1830

Red-crowned Crane

North Asia

1830

Grus japonensis

Endangered

  • Habitat destruction
  • Climate change
  • Increasing human activities in the area

The Red-Crowned Crane is a large, long-legged, and long-necked bird species from the Gruidae family. Its other names include the Manchurian Crane or Japanese Crane. It is considered as one of the largest and rarest cranes in the world. It is famous for being a symbol of fidelity, longevity, and luck.

It is an omnivorous, aquatic crane that can be found in China, Japan, Mongolia, and Russia. It forages in deep freshwater environments such as in marshes, rice paddies, and cultivated fields. Its body is well adapted to cold temperatures. It is a migratory creature although those found in Japan are non-migratory. It feeds on aquatic invertebrates as well as rice, crop fruits, and small reptiles.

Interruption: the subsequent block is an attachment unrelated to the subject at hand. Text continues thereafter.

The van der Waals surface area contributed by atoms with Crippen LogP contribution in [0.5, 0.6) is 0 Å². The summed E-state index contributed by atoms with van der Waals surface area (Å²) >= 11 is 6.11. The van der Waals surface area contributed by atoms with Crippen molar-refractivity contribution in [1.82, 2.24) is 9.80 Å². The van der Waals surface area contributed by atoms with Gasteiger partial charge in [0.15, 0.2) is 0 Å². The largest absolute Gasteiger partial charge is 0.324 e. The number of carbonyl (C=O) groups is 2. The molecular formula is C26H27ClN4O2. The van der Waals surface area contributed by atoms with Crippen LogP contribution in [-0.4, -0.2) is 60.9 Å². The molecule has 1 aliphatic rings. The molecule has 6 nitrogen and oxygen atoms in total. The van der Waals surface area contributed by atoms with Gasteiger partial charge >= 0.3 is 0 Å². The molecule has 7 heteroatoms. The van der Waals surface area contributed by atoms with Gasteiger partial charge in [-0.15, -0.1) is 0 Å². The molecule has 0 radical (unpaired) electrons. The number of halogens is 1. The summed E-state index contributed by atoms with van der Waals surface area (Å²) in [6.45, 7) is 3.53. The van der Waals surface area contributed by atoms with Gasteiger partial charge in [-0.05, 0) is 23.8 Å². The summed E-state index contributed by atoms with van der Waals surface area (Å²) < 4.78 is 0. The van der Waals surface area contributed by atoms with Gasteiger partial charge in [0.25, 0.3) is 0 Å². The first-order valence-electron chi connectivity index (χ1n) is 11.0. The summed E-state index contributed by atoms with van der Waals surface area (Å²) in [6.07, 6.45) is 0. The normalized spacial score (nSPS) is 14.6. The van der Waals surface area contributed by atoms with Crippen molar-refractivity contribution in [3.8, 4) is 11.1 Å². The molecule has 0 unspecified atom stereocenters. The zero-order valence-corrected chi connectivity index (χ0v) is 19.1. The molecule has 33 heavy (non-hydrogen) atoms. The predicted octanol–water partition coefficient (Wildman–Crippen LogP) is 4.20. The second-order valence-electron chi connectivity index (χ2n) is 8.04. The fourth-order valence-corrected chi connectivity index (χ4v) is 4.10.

Adults are snow white in colour with black necks and tails. It has an olive green bill. Its red bare-skinned crown turns brighter during mating season. It is very communal but very monogamous, establishing lifelong bonds with its partner and with its group. The most obvious reason for its population decline is loss of habitat. Most of its breeding and wintering grounds are destroyed or shrinking, unable to sustain large numbers of its species. Increasing human activities and climate change also affects its natural lifecycle. Sand mining has seriously changed the water flow of freshwater environments which limits the food sources of the Red-Crowned Crane.